MENTAL HEALTH ASSN. IN CALIFORNIA v. SCHWARZENEGGER No. A125937.
190 Cal.App.4th 952 (2010)
MENTAL HEALTH ASSOCIATION IN CALIFORNIA et al., Plaintiffs and Appellants, v. ARNOLD SCHWARZENEGGER, as Governor, etc., et al., Defendants and Respondents.
Court of Appeals of California, First District, Division Three.
December 9, 2010.
Howard Rice Nemerovski Canady Falk & Rabkin, Steven L. Mayer ; Disability Rights California, Daniel Brzovic , Andrew Mudryk , Sean Rashkis ; Western Center On Law & Poverty, Inc., Kimberly Lewis , Richard A. Rothschild , Jennifer A. Flory ; Mental Health Advocacy Services, James Preis ; National Center For Youth Law and Patrick Gardner for Plaintiffs And Appellants.
Edmund G. Brown, Jr. , Attorney General, Douglas M. Press , Assistant Attorney General, Karin S. Schwartz , Julie Weng-Gutierrez , Niromi W. Pfeiffer and Sarah E. Kurtz , Deputy Attorneys General, for Defendants and Respondents.
Several organizations dedicated to providing advocacy, education and support services in the field of mental health
The Homeless Adults Program began in 1999 as a three-county demonstration project to provide extended community mental health services and outreach to mentally ill adults who were homeless or at risk of homelessness. (Stats. 1999, ch. 617, § 1, p. 4345.) The Director of the State Department of Mental Health (the Department) was directed to devise a methodology for awarding grants to counties consistent with the priorities set forth in the legislation. (See §§ 5814, subd. (a)(2), 5802.) These projects were considered highly successful and the following year Assembly Bill No. 2034 (1999-2000 Reg. Sess.) (Assembly Bill 2034) was enacted providing additional funding to expand to additional counties what became known as the "AB 2034 program." (See Stats. 2000, ch. 518, § 1; § 5814.) As the trial court found, "It is not disputed that, since its inception the AB 2034 program has been a tremendously valuable and effective program addressing the needs of homeless adults who suffer mental illness."
Following passage of the MHSA, in July 2005, the Department adopted a "County Non-Supplantation policy" to implement the statute. In a letter directed to all local mental health directors and others, the Department advised that "county non-supplanting under the MHSA consists of three requirements,
In 2003-2004, the Department's budget included $557,948,000 in state general fund monies dedicated to local assistance for mental health services, including administrative costs. This amount included funds for numerous categories of programs and services, including the Early Mental Health Initiative, community services—other treatment, children's mental health services, AIDS programs, Healthy Families programs, managed care, services for brain damaged adults, and Medicaid Early and Periodic Screening, Diagnosis and Treatment (EPSDT) benefits. In 2006-2007, the Department's budget for these and other new county mental health services was $740,069,000, and in 2007-2008, the fiscal year in which this action was filed, $741,444,000.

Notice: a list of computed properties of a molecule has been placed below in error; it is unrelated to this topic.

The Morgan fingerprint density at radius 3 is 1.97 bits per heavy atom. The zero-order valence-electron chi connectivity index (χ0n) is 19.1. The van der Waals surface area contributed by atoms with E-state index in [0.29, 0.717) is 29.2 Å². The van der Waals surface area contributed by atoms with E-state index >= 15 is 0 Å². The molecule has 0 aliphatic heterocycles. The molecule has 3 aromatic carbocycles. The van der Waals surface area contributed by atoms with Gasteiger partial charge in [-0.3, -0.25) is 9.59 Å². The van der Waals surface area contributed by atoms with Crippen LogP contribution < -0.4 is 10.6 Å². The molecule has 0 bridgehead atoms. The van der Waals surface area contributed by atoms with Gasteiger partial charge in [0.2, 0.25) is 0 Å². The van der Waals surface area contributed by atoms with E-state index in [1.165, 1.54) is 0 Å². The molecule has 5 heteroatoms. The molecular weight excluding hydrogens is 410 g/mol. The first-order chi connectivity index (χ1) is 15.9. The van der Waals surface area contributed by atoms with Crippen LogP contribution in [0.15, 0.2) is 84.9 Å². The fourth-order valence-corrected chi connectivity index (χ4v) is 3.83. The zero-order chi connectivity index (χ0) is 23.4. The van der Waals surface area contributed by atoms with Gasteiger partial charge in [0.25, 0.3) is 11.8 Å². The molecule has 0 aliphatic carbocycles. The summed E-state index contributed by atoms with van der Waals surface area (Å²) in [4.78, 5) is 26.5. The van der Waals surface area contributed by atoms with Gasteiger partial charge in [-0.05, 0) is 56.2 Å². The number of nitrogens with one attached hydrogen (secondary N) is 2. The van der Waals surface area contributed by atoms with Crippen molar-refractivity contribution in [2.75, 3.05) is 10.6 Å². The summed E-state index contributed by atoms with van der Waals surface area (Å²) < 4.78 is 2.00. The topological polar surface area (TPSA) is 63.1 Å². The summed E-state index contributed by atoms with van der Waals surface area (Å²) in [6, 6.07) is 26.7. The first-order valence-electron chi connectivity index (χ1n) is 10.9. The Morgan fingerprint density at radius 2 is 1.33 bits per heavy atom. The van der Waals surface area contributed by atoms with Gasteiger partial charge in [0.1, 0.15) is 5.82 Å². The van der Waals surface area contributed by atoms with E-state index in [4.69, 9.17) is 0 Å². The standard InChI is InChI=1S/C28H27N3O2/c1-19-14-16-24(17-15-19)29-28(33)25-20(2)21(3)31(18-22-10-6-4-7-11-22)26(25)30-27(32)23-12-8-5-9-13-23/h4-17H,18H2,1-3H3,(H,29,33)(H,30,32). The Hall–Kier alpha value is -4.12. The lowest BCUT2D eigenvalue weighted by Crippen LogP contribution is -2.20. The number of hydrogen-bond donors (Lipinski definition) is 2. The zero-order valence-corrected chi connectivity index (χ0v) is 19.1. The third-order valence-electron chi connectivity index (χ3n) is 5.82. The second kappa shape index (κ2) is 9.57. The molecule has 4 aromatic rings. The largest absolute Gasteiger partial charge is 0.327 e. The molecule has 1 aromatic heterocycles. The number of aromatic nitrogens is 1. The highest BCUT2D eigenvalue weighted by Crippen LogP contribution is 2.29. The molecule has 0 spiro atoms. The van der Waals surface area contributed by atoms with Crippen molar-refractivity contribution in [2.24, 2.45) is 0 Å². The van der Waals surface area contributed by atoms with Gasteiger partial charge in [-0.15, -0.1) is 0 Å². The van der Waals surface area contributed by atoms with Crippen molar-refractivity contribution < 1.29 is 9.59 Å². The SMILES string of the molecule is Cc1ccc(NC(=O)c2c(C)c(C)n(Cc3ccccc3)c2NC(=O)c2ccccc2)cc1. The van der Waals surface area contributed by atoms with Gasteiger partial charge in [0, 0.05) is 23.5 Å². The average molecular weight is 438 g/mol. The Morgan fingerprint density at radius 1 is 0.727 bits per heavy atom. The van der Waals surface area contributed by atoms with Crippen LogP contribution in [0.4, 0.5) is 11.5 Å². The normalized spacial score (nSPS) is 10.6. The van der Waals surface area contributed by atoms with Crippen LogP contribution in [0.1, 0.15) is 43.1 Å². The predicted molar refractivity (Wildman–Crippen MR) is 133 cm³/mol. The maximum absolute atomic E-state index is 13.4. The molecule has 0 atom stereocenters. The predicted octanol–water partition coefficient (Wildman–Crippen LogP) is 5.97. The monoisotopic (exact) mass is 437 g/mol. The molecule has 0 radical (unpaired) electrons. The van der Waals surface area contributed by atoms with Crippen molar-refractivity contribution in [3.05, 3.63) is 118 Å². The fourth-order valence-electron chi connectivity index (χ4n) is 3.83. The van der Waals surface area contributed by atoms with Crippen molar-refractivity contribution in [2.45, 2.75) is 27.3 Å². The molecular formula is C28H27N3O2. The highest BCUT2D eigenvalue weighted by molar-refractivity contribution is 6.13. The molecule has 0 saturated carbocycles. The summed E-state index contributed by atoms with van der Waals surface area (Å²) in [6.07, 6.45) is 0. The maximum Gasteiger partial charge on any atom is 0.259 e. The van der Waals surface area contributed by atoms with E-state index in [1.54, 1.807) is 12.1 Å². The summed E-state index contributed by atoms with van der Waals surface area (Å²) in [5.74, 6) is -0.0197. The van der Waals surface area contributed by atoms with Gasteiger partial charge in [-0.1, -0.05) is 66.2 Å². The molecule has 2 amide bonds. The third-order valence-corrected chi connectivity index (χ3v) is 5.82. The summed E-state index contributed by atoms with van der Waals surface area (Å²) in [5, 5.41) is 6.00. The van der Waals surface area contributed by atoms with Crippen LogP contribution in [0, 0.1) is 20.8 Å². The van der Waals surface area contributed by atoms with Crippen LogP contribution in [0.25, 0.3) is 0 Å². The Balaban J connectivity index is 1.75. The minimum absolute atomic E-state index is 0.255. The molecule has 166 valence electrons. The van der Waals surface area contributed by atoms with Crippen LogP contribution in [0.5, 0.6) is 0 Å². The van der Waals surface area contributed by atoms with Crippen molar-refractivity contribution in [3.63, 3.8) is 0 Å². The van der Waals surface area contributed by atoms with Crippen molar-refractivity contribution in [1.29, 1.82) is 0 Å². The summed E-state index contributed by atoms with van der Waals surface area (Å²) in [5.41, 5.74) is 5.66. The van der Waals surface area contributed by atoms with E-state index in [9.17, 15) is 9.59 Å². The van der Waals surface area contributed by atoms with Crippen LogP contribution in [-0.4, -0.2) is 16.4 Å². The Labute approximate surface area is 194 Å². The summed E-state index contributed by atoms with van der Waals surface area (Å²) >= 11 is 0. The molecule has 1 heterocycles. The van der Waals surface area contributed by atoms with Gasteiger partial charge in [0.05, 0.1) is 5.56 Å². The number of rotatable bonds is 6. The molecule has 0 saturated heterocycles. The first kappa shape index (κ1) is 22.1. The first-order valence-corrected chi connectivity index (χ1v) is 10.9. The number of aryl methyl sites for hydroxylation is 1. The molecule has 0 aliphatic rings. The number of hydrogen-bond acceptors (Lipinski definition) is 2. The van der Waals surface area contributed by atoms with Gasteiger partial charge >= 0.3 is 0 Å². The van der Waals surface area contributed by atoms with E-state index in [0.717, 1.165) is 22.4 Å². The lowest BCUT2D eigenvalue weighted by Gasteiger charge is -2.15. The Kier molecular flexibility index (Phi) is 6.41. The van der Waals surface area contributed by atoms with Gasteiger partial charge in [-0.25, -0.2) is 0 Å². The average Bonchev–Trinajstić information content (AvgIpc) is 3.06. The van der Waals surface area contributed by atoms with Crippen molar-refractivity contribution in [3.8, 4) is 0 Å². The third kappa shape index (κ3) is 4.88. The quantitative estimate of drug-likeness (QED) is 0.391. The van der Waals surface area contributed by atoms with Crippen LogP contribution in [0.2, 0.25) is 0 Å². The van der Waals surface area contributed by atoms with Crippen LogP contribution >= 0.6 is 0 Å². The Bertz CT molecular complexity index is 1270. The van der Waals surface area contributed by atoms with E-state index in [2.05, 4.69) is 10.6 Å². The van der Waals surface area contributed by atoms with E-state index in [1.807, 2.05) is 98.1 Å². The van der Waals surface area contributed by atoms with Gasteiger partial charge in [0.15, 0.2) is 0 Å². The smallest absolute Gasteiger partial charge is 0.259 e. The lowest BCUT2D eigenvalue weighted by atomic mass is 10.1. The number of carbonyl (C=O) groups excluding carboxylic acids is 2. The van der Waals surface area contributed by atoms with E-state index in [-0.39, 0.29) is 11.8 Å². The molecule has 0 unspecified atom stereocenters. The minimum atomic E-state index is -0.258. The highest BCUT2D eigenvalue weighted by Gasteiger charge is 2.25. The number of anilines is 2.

The AB 2034 program continued until August 2007, when the Governor exercised line-item veto authority to delete from the 2007-2008 budget the $54.85 million that the Legislature had included for this program. The Governor's explanation for the deletion read as follows: "I am deleting the $54,850,000 legislative augmentation for the Integrated Services for Homeless Adults with Serious Mental Illness Program. While I support the goals of the program, this reduction is necessary to limit program expansions and to help bring ongoing expenditures in line with existing resources. To the extent counties find this program beneficial and cost-effective, it can be restructured to meet the needs of each county's homeless population using other county funding sources, such as federal funds, realignment funds, or Proposition 63 funds."
1. Standard of Review
2. The elimination of funding does not violate the continuing support requirement of section 5891.
Appellants contend that the termination of funding for Assembly Bill 2034 projects violates the MHSA requirement contained in section 5891, subdivision (a) that the state "shall continue to provide financial support for mental health programs with not less than the ... amounts of allocations from the General Fund ... provided in [fiscal year 2003-2004]."
The 2003-2004 budget contains no specific mention of the AB 2034 program. Funds for that program, as for other programs, were included within a much larger budget item, item No. 4440-101-0001, "For local assistance, Department of Mental Health," and within a schedule included in that budget item for "Community Services—Other Treatment." That schedule also included appropriations for "Community Services—Children's Mental Health Services," "Community Services—AIDS," and "Community Services— Healthy Families." Appellants' interpretation of section 5891 would deprive the Department of its ability to contract any of these programs or to shift funds between programs as needs, circumstances and priorities change, at odds with other statutory provisions requiring the Department to constantly reevaluate the effectiveness of all programs for which it provides funding. (§§ 5814, subds. (a)(3)(A) & (b), 5847, subds. (b), (d), (f), (g)(1).) As the Department argues, under appellants' view of the statute, "it would appear that every program, including discretionary grants and contracts for mental health services, that existed in 2003-2004, would have to be fully funded in perpetuity, even if the program had never appeared as a budget line item, and even if the program became outdated in future years due to improved knowledge of mental health and/or the advent of more effective programs."